v. What applies to non-financial firms applies to banks as well: Wrong. One of the important considerations in selling off SOEs is that they will then cease to make demands on government capital. In banking, however, the government remains responsible for rescuing all but the smallest of banks. The considerations that apply to privatisation of non-financial firms do not, therefore, apply to banks. Bank privatisation requires to be handled with a great deal more caution.

More in an essay on privatisation I have penned for The India Forum. 

Friday, February 12, 2021

Financing the deficit through privatisation is a high-risk approach

'We are a fiscally prudent government'. That's the line one heard from the government during the pandemic. This was in response to the clamour for a larger discretionary fiscal stimulus. The budget for FY 22 discards this line. What might have prompted the government to do so? Three considerations have been cited by officials and commentators:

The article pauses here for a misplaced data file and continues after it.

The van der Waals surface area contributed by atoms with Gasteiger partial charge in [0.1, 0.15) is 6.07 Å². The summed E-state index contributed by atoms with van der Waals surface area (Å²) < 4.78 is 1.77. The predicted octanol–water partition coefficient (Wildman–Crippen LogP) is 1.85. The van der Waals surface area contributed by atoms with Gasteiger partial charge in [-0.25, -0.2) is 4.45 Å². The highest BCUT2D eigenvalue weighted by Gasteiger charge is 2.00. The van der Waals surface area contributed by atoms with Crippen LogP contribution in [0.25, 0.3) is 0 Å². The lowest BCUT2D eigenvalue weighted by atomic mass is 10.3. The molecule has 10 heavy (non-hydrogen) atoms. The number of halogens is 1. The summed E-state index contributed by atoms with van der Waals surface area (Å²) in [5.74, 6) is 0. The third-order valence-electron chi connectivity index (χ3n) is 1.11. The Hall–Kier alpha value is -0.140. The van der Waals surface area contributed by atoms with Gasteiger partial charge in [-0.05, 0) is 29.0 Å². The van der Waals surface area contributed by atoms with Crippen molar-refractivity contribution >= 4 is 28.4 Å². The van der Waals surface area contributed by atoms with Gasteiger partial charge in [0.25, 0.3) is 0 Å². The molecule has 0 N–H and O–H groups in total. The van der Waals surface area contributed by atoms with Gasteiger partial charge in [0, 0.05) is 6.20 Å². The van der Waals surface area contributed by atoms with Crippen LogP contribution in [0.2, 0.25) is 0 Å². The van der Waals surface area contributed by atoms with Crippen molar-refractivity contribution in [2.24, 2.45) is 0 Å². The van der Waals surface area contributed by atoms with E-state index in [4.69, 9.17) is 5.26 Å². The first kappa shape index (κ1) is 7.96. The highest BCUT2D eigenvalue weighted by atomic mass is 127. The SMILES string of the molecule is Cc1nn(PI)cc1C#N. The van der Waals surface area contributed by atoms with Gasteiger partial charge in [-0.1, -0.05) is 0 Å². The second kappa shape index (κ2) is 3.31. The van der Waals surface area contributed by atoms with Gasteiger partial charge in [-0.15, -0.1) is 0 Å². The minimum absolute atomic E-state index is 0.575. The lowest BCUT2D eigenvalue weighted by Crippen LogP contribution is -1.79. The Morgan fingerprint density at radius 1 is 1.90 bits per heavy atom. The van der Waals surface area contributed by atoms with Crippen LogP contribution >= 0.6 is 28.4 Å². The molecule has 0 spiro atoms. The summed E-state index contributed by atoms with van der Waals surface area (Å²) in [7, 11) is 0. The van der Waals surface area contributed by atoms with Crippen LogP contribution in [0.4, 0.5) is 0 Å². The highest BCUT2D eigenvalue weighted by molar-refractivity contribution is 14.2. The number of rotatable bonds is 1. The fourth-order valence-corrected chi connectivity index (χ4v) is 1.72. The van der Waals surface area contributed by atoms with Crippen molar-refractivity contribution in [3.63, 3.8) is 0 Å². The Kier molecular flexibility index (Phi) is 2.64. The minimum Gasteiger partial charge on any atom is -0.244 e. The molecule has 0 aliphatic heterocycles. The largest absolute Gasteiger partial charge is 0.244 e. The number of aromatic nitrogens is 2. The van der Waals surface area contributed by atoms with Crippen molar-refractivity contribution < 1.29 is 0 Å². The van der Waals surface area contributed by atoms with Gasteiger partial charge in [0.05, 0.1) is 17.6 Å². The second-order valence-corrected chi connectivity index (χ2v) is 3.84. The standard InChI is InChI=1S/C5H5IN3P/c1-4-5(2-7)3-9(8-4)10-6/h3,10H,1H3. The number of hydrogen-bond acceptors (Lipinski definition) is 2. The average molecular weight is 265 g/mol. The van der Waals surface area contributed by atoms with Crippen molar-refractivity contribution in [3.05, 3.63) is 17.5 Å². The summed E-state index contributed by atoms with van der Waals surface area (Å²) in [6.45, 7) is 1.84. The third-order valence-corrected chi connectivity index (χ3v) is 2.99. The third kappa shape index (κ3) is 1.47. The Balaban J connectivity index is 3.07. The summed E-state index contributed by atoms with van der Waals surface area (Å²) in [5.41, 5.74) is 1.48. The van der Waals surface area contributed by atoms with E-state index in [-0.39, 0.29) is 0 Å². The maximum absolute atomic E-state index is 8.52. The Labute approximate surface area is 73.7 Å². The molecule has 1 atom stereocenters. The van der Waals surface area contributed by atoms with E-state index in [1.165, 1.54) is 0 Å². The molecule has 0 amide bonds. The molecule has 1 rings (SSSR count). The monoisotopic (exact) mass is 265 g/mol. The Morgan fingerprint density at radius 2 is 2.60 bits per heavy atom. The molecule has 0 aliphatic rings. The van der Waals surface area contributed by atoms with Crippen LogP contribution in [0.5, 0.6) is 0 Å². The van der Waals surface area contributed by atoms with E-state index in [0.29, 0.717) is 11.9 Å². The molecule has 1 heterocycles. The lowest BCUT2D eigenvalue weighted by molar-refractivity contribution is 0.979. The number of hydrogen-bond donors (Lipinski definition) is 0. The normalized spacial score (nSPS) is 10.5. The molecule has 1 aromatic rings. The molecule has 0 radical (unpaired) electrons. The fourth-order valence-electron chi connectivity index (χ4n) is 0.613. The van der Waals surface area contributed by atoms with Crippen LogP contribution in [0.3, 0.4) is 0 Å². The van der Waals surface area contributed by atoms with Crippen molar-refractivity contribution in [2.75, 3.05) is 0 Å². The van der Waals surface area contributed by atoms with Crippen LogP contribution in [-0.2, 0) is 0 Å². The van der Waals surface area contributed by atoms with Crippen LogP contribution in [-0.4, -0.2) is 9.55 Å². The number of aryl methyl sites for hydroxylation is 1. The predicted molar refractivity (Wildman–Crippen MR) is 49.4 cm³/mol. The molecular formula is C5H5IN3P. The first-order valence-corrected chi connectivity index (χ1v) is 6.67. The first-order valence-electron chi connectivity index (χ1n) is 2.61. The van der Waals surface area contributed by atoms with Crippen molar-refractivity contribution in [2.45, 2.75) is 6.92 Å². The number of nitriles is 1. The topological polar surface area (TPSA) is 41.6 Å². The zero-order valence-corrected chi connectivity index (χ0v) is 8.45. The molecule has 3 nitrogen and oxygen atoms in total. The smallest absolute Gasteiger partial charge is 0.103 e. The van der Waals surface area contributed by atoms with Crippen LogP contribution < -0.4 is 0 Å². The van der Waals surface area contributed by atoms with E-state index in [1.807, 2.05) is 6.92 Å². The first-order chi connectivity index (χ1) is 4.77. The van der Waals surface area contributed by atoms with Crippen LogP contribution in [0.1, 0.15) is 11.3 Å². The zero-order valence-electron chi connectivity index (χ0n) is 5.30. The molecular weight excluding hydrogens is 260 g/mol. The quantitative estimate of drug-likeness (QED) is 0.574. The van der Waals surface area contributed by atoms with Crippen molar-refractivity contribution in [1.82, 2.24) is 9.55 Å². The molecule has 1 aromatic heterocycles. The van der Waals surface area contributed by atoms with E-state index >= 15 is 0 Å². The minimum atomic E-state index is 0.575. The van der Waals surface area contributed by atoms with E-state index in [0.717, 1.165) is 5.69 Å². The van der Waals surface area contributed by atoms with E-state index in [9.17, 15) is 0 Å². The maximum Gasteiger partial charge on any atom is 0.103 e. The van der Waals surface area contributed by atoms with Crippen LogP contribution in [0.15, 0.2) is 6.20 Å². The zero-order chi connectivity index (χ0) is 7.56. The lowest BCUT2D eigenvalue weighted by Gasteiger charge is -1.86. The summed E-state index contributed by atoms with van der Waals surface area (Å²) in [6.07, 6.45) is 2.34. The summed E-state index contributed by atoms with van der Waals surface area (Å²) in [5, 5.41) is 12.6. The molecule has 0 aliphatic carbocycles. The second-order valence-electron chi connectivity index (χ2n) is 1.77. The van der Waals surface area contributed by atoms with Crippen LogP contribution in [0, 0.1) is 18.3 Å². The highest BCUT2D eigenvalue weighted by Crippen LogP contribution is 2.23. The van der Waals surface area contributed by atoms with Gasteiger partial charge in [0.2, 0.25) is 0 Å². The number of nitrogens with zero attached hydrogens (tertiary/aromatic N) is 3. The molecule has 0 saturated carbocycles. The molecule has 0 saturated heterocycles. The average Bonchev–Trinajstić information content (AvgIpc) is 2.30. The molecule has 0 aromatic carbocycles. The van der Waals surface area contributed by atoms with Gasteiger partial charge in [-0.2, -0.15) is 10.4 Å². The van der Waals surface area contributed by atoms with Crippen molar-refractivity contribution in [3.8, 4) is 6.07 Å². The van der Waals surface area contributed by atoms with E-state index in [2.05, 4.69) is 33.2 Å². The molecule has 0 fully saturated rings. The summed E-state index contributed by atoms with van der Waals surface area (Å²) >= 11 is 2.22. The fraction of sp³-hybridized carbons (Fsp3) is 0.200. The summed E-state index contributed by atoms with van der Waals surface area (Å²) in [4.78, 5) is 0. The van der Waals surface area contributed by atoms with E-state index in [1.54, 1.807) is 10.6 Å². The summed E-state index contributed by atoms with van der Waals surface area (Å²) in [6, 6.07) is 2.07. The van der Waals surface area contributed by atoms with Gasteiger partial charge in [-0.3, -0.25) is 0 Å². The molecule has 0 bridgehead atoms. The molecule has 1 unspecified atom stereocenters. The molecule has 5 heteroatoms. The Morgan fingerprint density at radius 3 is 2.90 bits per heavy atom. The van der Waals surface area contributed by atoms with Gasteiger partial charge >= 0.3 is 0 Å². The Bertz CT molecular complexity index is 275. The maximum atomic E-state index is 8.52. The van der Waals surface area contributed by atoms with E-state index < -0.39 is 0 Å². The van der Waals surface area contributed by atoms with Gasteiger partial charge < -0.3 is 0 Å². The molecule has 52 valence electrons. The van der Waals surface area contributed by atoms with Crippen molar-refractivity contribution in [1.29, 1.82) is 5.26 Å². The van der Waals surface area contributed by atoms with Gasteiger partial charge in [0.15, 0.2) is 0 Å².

i. The higher deficit is okay because it's for a good cause, more capital expenditure

ii. Larger deficits will mean higher growth so we don't have to worry about the deterioration in public debt in the near future

iii. Asset sales will finance a higher proportion of the deficit than before. Sale of PSUs is a major reform that will again deliver higher growth.

I argue that none of these arguments is entirely convincing. Nevertheless, it's good if the fetish about the 3 per cent fiscal deficit to gdp ratio is discarded. We can live with higher deficits. If the government as well as market analysts recognise that, it's a welcome change.

More  in my BS column, What explains the Budget's fiscal stance?




Headline: What explains the Budget's fiscal stance?


Athough the budgetary exercise has made a virtue out of necessity, the policy change could end up having a happy outcome